Hyundai i20 I, the genesis of what will become one day the leader of the supermini segment. It’s just that the Hyundai i20 I only unscrewed the champagne bottle, it didn’t deliver the whole experience. Is it then worth your money?
If I were to hit you with the truth in the same way I was hit in the head with a bottle in 2012 while I was enjoying a pint at the pub, I would quickly close shop saying that the Hyundai i20 I is not worth your money in 2023. Done, you can close the browser window and move on something else of equal educational value.
This is because the first i20 was part of the first generation of Hyundai “Made in Germany”, it was and is a reliable car and for this reason it holds it’s value better than a footballer hold his private area when he is standing in the wall formation.
Things usually go like this – cars are expensive to buy new and a cheap to buy used. And I’m not talking about premium cars like the 5 Series, I’m also talking about more regular cars such as the Passat. And the Hyundai i20 I? Nope, you’re wrong. It’s cheap to buy new and expensive to buy used. Seriously, a used first-generation i20 is more expensive than a used Skoda Fabia, Seat Ibiza or Ford Fiesta. Same year and same engines. In fact, it costs so much on the used market that it almost beats the VW Polo, a car where you know you pay for the badge and not so much for the car.
But atleast it’s more equipped than Nicola McLean, right?
Sadly however it would’ve been true if Nicola McLean had been a college dorm room. I don’t know how many people checked in and were satisfied with the conditions, but I know that no one was deeply impressed by the conditions offered by the Hyundai i20. So, why buy used model of the sequel to the defunct Hyundai Getz? And the answer is pretty simple – because it is a very cheap car to run. What breaks down breaks very rarely and costs as much as two packs of cigarettes and a bottle of brandy.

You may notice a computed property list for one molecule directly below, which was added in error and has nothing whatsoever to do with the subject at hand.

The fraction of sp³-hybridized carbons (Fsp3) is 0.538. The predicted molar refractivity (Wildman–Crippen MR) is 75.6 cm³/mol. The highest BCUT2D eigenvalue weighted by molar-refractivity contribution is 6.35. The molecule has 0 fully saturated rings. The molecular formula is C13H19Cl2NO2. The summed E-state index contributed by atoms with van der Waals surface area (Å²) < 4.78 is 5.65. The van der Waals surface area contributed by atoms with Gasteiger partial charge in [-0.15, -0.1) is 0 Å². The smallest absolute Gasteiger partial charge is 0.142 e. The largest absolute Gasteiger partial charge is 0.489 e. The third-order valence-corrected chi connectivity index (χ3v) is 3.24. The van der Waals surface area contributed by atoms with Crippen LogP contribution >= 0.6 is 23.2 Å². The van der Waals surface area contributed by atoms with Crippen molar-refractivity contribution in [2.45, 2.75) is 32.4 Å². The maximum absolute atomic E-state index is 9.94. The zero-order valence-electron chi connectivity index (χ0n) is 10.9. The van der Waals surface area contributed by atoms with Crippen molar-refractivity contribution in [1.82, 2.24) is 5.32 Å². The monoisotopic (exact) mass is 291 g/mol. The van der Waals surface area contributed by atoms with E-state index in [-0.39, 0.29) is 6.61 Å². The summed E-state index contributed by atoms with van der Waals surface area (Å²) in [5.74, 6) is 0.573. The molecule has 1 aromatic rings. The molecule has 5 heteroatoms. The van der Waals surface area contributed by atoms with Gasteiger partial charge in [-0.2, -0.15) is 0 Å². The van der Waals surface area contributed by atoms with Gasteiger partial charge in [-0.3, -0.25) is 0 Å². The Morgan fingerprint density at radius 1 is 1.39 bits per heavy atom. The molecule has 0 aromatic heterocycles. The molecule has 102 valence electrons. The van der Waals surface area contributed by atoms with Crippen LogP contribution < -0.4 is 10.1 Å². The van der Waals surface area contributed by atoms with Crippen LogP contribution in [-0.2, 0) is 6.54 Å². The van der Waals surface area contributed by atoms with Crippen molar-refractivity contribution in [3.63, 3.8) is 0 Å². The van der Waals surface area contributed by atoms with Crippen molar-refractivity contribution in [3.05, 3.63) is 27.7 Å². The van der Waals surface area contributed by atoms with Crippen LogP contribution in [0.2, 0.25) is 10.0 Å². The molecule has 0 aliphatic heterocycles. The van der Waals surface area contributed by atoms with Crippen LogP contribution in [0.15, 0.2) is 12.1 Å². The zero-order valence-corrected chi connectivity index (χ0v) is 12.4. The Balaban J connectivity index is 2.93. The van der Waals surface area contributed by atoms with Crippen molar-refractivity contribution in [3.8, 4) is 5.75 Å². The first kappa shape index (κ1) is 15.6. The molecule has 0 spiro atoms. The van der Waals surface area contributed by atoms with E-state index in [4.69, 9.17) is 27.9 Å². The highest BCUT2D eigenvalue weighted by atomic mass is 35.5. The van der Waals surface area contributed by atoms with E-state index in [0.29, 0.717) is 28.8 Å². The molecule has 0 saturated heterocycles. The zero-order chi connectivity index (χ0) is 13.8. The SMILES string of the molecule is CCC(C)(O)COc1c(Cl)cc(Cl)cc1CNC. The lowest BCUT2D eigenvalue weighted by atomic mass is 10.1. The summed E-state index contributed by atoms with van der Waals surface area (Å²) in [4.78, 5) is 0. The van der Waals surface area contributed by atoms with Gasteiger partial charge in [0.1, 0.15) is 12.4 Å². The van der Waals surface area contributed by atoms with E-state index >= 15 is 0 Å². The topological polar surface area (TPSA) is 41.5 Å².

Hyundai i20 I Engines
- 1.2 Kappa of 86 horsepower – Yes, you could read about some cases of blown engines, but those are just a few examples out of the billions of engines sold, just as Mike O’Hearn has billions of fans all over the world and especially on the internet. I still wouldn’t rush or get out of my way to recommend it, but the market is full of them just like the walls at the office are full of mold.
- 1.4 Gamma of 101 horsepower – The entry-level engine for the Hyundai i30 could be the sporty choice for the i20. Ha ha. Hyundai i20 I. Sports car. Apart from the premature wear of the engine mounts and the fact that the fuel economy is nothing to write home about, this engine offers the adequate performance that you would expect from a slightly faster motorized shopping trolley.
- 1.6 Gamma of 128 horsepower – If on the i30 this is THE sports engine, on the i20 it’s like strapping some fireworks to a supermarket trolley and firing them up the parking lot. Also, the chances of finding an i20 with this engine are as high as finding that specific shopping trolley with fireworks strapped to it. But if you do find it however, it would be a great shame not to buy it. The fuel economy is the same as the 1.4 and slightly worse than the 1.2’s Kappa, the issues are the same as with the 1.4 but you get so much more power. Sure, the insurance aspect might be a issue in our Little Britain, but everywhere else it’s hard to fault this engine.